Pattern: Hamamelis Shawl, by Kristin Kapur, of Through the Loops. $6.00

Yarn: Sundara Fingerling Silky Merino, color: The Life Aquatic. This is from a Seasons subscription that I had in 2008-2009. Sundara is kind of a crazy cult yarn that is hard to get–Seasons was a thing where you paid her every month and then every other month you received a batch of yarn. You didn’t get to pick the colors, only a “season” of colors (I had winter). Anyway, you can get skeins of it from her website. It currently runs $40-$50 a skein. The website says you get 500 yards, but I think its significantly more. I had quite a bit left over.

Needles: Size 5 Lace Addis.

Project begun/ended: April 2010-October 2010. Only seven months. ūüôā

Notes and modifications: I knit the medium size, and then I knit 40 rows of the garter stitch chart (chart 3) instead of 24. I was going to knit 48, but I ran out of steam. So it’s somewhere between a medium and a large. It’s a straightforward pattern though it’s not very intuitive.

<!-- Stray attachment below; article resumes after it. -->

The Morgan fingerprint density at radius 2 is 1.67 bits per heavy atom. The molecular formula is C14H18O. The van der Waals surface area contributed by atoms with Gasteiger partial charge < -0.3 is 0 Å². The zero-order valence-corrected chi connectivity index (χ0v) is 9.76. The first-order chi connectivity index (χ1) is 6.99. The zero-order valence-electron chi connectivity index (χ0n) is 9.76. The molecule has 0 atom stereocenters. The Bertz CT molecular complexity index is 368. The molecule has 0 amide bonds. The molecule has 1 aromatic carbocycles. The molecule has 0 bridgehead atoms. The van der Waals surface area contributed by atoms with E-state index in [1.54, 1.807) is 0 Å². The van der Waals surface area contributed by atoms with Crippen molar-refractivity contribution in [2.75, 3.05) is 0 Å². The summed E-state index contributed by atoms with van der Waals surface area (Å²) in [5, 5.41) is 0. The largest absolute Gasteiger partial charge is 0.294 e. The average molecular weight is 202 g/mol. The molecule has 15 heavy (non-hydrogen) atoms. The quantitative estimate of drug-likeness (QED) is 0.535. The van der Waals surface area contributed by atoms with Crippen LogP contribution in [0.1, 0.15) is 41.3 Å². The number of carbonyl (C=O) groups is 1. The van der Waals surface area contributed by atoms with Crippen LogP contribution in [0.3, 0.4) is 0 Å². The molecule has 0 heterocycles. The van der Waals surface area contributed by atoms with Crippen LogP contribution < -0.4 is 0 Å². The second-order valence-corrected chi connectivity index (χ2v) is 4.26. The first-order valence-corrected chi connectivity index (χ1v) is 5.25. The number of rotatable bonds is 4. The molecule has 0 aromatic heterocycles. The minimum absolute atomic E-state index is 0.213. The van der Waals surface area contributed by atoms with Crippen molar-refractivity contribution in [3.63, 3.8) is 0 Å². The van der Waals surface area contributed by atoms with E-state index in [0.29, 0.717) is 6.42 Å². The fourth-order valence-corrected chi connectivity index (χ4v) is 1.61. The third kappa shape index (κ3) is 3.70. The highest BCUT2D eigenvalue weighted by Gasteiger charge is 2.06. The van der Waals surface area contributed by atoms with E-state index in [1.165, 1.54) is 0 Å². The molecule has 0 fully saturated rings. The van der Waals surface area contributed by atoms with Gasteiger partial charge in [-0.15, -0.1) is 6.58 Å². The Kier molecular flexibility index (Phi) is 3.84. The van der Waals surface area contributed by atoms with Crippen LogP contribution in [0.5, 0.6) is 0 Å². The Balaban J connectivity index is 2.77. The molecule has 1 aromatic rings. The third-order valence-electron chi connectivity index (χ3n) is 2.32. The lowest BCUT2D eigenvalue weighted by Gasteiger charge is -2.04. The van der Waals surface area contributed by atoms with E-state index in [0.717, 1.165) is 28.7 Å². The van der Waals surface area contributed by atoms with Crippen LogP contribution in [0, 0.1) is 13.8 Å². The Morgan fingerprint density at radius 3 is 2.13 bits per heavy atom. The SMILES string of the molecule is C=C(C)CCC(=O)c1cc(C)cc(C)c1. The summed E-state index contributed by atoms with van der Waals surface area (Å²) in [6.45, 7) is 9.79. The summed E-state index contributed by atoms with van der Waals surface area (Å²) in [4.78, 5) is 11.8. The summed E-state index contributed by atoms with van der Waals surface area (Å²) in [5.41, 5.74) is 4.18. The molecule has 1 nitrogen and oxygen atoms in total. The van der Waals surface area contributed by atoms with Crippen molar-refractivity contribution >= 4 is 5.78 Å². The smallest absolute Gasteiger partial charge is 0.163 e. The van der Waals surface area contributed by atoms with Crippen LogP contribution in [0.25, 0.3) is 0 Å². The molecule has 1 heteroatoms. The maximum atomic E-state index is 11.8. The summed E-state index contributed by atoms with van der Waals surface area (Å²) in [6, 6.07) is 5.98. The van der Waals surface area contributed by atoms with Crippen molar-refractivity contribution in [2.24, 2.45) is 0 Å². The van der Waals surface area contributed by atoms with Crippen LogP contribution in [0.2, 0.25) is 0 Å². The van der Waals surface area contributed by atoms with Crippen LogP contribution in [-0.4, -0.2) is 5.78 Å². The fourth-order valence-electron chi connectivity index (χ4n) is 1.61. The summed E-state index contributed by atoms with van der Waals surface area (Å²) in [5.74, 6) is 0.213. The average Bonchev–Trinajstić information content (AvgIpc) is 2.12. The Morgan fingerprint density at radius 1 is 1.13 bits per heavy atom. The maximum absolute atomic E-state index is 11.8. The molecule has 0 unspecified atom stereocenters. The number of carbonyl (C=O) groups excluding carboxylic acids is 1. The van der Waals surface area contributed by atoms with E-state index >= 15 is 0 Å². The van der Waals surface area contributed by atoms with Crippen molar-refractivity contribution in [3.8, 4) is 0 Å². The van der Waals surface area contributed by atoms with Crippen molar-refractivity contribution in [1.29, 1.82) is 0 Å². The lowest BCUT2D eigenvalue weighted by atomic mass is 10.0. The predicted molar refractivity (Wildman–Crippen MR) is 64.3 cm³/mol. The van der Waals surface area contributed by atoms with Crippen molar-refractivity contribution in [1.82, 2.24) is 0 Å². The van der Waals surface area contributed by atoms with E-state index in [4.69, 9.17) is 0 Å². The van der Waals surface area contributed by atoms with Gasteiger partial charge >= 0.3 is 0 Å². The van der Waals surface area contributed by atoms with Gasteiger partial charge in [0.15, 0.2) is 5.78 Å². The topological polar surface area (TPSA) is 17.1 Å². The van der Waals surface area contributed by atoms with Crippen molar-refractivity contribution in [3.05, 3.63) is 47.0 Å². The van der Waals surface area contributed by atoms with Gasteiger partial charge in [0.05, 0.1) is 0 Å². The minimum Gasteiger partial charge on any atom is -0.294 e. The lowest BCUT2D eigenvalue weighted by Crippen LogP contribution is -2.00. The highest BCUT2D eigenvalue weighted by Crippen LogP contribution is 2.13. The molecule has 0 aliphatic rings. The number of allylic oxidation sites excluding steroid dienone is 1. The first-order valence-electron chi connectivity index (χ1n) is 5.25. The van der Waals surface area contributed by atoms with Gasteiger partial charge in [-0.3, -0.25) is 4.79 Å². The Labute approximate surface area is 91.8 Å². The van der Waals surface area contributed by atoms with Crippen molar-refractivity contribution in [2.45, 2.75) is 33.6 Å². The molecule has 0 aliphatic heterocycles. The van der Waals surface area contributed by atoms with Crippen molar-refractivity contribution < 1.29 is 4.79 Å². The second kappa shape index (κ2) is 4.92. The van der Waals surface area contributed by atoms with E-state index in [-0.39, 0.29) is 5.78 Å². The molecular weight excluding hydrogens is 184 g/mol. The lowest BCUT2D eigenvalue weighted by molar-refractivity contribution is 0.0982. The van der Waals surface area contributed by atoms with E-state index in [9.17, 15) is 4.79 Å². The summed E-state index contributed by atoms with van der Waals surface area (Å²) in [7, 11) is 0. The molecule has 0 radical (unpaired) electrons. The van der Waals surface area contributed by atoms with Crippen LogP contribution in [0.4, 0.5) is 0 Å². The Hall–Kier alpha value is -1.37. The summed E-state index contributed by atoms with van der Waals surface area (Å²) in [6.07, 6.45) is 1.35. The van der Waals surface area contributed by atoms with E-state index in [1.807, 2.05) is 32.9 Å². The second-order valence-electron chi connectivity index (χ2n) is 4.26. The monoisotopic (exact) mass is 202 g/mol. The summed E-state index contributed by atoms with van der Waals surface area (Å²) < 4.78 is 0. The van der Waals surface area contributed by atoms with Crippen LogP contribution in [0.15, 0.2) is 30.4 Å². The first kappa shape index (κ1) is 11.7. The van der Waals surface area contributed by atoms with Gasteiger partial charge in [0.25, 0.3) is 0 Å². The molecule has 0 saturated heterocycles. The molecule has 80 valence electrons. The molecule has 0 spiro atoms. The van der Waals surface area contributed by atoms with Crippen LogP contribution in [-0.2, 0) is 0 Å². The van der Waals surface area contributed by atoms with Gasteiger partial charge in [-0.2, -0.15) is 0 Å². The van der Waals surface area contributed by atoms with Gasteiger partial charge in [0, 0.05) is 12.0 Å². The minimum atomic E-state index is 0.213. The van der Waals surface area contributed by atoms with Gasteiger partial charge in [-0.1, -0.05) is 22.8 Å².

This yarn is billed as a semi-solid, but mine was pretty variegated, so I wanted something with a lot of garter stitch that didn’t compete too heavily with the colors.

I don’t think anyone ever wears their shawl like this, but it seems to be required to show you the full knitting and shape. My body looks weirdly out of proportion here but I think it has to do with the angle at which it was shot.


I like to wear my triangle shawls like this, so it’s more scarf-y and less old lady.

Posted in Finished Objects 2010, Shawls, Uncategorized at October 15th, 2010.